Going through the website of the TaxPayers’ Alliance, a UK pressure group pushing for a low-tax society, I find 17 press releases between December 2010 and 31 January 2023 using the term “tax burden”. Among its published research papers, there are 18 uses of the phrase, between February 2006 and 16 January 2023.
Last month, Keir Starmer mentioned the “taxation burden” in an interview with the Guardian. This week, a BBC review of the impartiality of its economics coverage pinpointed language like “tax burden” rankling with some audiences.
Three months before the BBC published its review, I reported that terms like “tax burden” were in contention. At the time, a source close to the process described it to me as a “loaded term”. It could also be deemed hyperbolic when applied to the UK. After all, its “burden” is lighter than the OECD average and much more so than in France, Germany and others.
So have the public broadcaster and Labour leader simply swallowed a slogan disseminated by a free-market think tank? Is this another example of the influence of right-wing lobby groups from Tufton Street in Westminster that underpinned the ideas of Liz Truss’s short-lived premiership?
While the TaxPayers’ Alliance, launched in 2004, generally sees tax as a burden – though it’s still comfortable with taxation at 33 per cent of GDP – it doesn’t claim making “tax burden” mainstream as a campaign win.
“The ‘tax burden’ is a term long in existence which reflects the fact that taxation is one of the biggest outlays for households,” said John O’Connell, chief executive of the TaxPayers’ Alliance. “While Brits want to see services properly funded, the record-high tax levels are unsustainable and come with significant amounts of waste. The government should look at cutting costs to ensure that families and individuals keep more of their hard-earned income.”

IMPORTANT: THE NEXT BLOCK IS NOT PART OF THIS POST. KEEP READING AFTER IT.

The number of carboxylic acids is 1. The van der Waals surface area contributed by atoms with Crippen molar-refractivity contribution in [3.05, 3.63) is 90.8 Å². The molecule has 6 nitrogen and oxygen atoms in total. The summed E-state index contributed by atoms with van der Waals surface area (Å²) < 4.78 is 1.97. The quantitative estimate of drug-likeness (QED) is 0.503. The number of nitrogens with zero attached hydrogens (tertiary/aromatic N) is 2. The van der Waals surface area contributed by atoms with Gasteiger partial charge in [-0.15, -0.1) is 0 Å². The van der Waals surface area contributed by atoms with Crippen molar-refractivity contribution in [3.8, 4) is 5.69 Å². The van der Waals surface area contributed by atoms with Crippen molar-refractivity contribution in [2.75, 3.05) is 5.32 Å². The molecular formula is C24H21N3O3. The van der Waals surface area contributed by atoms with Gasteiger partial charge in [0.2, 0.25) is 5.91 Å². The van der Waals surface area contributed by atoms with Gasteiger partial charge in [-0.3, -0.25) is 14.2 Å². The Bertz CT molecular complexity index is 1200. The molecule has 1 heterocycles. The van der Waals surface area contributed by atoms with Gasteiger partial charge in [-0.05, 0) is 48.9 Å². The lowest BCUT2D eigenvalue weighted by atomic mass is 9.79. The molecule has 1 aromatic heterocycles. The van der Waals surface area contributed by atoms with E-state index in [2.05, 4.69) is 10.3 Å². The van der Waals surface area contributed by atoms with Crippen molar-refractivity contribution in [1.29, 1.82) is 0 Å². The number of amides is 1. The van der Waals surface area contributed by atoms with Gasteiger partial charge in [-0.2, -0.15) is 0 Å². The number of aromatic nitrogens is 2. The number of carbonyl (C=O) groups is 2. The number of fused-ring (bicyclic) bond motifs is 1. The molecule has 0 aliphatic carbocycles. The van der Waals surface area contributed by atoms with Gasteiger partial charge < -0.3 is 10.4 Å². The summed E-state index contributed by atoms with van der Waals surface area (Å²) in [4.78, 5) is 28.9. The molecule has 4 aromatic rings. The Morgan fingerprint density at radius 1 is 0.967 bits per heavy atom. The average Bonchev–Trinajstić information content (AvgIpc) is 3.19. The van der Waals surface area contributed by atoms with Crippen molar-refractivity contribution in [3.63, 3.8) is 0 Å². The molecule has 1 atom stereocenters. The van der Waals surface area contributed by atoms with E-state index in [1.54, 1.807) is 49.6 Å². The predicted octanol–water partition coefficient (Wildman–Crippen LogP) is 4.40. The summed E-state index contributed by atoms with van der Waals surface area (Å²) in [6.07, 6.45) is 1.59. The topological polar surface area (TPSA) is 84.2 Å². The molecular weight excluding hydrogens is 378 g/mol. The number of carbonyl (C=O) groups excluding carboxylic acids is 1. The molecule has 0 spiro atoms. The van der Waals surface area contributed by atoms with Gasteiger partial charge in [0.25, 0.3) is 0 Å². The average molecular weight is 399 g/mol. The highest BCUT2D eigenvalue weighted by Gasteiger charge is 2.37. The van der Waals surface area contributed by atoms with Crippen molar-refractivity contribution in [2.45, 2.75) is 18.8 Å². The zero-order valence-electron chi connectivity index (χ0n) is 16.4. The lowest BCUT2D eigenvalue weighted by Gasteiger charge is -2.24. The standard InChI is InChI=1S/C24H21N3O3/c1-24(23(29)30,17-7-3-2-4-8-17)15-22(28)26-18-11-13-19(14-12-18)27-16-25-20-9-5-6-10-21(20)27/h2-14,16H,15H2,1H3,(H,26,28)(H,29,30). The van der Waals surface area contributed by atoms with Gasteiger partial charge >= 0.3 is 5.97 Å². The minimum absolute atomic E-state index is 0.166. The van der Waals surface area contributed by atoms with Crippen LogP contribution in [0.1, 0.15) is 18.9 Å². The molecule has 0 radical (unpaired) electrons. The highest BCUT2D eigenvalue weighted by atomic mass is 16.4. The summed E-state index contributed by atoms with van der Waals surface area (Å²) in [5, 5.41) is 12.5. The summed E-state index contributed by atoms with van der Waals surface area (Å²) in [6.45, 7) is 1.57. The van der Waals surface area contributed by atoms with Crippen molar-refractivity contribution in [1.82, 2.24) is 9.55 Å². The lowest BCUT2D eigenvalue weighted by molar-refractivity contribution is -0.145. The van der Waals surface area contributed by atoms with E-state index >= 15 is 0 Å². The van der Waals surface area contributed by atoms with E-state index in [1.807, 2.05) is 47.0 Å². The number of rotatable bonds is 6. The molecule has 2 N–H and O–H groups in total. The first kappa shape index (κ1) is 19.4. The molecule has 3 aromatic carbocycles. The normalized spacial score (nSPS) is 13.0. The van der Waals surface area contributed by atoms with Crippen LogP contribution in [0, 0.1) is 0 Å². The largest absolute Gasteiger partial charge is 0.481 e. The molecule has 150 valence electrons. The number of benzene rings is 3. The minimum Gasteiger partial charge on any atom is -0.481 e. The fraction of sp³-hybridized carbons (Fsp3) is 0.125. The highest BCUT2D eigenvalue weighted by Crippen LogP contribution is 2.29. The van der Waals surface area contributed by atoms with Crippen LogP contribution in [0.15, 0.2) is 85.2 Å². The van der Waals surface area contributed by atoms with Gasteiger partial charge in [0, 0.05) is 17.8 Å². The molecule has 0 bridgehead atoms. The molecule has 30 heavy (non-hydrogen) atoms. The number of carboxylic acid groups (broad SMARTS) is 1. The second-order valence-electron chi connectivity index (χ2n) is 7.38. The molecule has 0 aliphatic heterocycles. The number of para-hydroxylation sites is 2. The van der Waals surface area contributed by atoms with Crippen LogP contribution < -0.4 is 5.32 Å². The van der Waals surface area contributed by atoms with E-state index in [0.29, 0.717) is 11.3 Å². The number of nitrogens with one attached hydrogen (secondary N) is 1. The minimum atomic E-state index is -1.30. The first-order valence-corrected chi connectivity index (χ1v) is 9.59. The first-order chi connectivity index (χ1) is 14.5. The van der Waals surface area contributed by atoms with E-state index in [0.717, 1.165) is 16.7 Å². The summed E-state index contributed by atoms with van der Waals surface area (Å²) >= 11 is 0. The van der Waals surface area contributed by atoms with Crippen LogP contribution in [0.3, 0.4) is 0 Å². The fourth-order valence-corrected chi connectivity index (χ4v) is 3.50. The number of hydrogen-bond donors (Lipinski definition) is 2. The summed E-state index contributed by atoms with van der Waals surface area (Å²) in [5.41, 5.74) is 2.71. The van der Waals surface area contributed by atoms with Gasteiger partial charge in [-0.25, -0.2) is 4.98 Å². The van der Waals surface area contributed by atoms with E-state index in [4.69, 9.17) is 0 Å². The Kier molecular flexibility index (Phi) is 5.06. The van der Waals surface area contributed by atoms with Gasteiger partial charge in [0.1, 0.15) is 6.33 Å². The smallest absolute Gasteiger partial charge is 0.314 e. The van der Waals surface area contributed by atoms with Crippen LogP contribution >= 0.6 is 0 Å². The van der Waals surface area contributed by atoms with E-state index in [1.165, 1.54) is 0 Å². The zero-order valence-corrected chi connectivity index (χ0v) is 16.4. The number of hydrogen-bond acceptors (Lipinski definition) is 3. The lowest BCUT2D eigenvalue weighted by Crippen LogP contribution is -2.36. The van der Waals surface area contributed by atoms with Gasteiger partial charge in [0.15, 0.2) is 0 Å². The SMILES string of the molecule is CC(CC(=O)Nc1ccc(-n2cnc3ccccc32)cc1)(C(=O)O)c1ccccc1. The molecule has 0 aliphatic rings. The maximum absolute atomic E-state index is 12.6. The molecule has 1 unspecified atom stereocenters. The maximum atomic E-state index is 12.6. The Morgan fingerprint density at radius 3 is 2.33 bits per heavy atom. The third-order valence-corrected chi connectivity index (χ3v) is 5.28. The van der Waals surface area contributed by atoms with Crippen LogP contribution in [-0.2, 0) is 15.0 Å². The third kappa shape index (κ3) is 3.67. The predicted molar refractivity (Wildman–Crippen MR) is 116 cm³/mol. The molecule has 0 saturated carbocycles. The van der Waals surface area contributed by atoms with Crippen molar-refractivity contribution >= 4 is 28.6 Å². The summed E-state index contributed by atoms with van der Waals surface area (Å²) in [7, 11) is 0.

In fact, tax has long been framed as a burden. The phrase pops up in liberal newspapers earlier than those press releases and research papers I raked through. The Guardian was using it as far back as 2000 under Tony Blair’s government, and the New York Times wrote of Harold Wilson redistributing the “tax burden” in the Sixties.
Yet whatever the history of “tax burden”, its negative connotations persist for tax justice campaigners and left-wing economists.
“Tax is one of the ways we pay for the good things in life, like the nurses who care for us and the teachers who educate our kids,” said Robert Palmer, head of Tax Justice UK, which campaigns for a more progressive tax system. “There is no route to a better society that doesn’t include a reasoned political conversation about tax, including the taxation of wealth.
“The BBC was right this week to question the dominance of unhelpful and politically loaded terms like ‘the tax burden’ in its coverage of the economy.”